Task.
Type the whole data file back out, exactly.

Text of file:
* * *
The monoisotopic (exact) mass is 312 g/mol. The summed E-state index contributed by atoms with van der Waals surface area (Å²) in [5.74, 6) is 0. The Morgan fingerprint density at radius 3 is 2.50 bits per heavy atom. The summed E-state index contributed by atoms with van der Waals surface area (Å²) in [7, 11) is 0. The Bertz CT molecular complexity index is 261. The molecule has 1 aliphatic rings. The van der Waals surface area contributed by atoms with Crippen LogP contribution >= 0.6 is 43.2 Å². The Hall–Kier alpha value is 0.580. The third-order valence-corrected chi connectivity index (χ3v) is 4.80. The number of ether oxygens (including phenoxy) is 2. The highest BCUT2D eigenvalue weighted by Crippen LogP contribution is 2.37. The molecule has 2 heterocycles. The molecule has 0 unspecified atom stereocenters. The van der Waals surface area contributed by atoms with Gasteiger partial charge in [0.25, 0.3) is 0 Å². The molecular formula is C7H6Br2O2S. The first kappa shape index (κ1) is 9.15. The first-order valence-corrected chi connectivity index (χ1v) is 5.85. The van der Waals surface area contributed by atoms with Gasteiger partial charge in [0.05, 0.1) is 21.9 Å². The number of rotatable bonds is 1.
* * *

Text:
The monoisotopic (exact) mass is 312 g/mol. The summed E-state index contributed by atoms with van der Waals surface area (Å²) in [5.74, 6) is 0. The Morgan fingerprint density at radius 3 is 2.50 bits per heavy atom. The summed E-state index contributed by atoms with van der Waals surface area (Å²) in [7, 11) is 0. The Bertz CT molecular complexity index is 261. The molecule has 1 aliphatic rings. The van der Waals surface area contributed by atoms with Crippen LogP contribution >= 0.6 is 43.2 Å². The Hall–Kier alpha value is 0.580. The third-order valence-corrected chi connectivity index (χ3v) is 4.80. The number of ether oxygens (including phenoxy) is 2. The highest BCUT2D eigenvalue weighted by Crippen LogP contribution is 2.37. The molecule has 2 heterocycles. The molecule has 0 unspecified atom stereocenters. The van der Waals surface area contributed by atoms with Gasteiger partial charge in [0.25, 0.3) is 0 Å². The molecular formula is C7H6Br2O2S. The first kappa shape index (κ1) is 9.15. The first-order valence-corrected chi connectivity index (χ1v) is 5.85. The van der Waals surface area contributed by atoms with Gasteiger partial charge in [0.05, 0.1) is 21.9 Å². The number of rotatable bonds is 1.